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SOC101Y1 (470)
Chapter 1

Sociology Chapter 1.docx

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University of Toronto St. George
Robert Brym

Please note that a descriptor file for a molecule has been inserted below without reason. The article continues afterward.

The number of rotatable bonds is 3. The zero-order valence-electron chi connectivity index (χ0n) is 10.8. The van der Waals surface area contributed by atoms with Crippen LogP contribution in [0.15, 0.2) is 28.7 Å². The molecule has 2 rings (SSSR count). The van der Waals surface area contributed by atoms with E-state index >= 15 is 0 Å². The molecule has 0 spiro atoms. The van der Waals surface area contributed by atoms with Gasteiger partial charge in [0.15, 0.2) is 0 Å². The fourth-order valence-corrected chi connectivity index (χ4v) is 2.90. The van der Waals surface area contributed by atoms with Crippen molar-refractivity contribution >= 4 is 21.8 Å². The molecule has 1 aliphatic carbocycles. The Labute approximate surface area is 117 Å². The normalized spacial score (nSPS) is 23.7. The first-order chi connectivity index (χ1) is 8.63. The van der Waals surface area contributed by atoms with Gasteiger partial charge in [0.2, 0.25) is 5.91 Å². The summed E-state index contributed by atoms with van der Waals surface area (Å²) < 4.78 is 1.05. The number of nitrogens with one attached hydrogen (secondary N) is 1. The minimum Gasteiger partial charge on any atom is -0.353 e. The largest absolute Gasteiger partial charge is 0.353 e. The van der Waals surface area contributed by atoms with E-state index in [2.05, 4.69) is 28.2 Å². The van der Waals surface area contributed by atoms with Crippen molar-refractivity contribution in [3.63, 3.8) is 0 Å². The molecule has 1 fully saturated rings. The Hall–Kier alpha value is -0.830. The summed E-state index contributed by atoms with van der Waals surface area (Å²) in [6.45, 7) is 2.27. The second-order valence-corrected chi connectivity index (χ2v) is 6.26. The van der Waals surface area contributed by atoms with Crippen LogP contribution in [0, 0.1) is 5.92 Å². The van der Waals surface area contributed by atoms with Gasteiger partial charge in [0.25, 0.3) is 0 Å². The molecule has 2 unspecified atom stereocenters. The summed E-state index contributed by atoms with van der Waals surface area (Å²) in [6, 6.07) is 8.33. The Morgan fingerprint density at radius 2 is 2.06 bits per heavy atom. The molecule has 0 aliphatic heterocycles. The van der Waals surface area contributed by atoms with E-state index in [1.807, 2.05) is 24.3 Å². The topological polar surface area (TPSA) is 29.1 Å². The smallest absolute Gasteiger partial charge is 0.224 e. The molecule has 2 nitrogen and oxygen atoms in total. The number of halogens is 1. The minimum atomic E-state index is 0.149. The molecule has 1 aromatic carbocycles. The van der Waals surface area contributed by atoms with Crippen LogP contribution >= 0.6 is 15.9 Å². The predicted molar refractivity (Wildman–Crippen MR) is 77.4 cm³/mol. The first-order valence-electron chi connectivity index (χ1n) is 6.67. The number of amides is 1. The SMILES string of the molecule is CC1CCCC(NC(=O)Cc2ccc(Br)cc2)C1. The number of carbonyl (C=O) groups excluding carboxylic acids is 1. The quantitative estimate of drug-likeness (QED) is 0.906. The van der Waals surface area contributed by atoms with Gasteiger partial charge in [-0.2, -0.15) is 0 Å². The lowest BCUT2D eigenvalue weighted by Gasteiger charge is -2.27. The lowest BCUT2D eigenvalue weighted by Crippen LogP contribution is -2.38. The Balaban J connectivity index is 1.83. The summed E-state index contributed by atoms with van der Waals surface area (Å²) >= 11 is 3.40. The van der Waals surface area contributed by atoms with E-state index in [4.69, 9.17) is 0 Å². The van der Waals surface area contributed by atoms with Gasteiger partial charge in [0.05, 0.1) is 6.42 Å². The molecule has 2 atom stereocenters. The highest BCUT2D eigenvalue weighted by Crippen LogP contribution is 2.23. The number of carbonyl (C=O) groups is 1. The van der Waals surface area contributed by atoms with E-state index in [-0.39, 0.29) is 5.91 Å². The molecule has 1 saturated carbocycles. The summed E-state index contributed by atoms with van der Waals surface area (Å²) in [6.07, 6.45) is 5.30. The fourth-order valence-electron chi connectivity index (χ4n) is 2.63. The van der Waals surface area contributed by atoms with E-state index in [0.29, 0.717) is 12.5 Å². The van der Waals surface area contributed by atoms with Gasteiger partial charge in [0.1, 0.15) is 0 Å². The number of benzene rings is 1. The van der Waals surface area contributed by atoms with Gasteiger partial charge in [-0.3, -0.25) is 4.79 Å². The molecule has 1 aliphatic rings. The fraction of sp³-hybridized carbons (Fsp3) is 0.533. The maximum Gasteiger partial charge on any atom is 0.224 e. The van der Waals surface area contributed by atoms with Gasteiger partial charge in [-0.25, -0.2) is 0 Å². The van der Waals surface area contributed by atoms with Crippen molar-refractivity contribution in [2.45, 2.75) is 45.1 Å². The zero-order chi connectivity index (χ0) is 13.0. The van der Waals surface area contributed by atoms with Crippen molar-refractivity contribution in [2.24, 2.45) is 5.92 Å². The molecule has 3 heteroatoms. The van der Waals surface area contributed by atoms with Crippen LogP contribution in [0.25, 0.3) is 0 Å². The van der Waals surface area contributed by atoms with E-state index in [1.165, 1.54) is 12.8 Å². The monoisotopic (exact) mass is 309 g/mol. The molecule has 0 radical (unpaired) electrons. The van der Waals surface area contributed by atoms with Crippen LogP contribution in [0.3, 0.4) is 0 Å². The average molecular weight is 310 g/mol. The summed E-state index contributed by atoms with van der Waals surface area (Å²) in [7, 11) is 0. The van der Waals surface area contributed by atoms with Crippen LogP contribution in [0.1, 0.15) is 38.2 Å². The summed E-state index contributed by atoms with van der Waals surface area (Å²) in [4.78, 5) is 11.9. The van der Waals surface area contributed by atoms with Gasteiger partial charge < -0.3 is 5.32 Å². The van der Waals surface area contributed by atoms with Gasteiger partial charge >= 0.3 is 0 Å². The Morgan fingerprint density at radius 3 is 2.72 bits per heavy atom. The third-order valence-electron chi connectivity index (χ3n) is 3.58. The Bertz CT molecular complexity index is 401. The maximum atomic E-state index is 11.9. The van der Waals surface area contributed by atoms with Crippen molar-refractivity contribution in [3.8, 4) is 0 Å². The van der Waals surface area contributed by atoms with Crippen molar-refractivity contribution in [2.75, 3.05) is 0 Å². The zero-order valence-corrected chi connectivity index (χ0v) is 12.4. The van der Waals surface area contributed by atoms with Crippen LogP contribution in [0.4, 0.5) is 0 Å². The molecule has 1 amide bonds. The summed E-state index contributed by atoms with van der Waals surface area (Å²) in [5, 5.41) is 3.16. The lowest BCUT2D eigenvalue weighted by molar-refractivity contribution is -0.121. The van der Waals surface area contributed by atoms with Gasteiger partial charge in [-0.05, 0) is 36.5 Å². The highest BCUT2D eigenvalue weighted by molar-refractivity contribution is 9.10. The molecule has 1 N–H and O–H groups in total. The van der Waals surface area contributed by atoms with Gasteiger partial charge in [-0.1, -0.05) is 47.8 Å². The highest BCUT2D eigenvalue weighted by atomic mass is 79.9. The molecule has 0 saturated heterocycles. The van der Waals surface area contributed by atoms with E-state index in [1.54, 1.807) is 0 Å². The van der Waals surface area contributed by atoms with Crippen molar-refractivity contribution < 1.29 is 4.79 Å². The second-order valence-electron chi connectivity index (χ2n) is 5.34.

Sociology Chapter 1Sociology the systematic study of human behaviour in social context Social causes are distinct from physical and emotional causes understanding social causes can help clarify otherwise inexplicable features of famine marriage etc The Sociological Perspective y when people commit suicide we are likely to focus on their individual states of mind rather than on the state of society The Sociological Explanation of Suicide thy 19 century French sociologist Emile Durkheim suicide is more than an individual act of desperation resulting from psychological disorder but strongly influenced by social forces y suicide rates vary because of differences in the degree of social solidarity in different groups y in turn the more social solidarity in a groupmore firmly anchored individuals are to the social worldless likely they are to take their own lives if adversity strikes y as level of social solidarity rises the suicide rate declines up till a certain point then rises again altruistic suicide occurs when norms tightly govern behaviour so individuals actions are often in the group interest Ie when soldiers knowingly gives up their lives high solidarity egoistic suicide results from a lack of integration of the individual into society because of weak social ties to others anomic suicide occurs when norms governing behaviour are vaguely defined Ie when people live in a society that lacks a widely shared code of morality the rate is likely to be high y Durkheim Suicide varies with the degree of integration of the social groups of which the individual forms a part Suicide in Canada Today y The rate of suicide among youth in Canada today is negligible in Durkheims France y Less firmly rooted society and less likely to share moral standards young people in Canada today are more likely to take their own lives than 50 years ago when enduring a personal crisis From Personal Troubles to Social Structures y Patterns of social relations affect your innermost thoughts and feelings influence your actions shaping who we are y Social structures relatively stable patterns of social relations y Usually see things from our point of viewour experiences appear uniqueremoteimpersonal y 3 levels of social structures that surround and permeate us1 Microstructures are patterns of intimate social relations formed through direct interaction Ie families friendship circles work associations strength of weak ties
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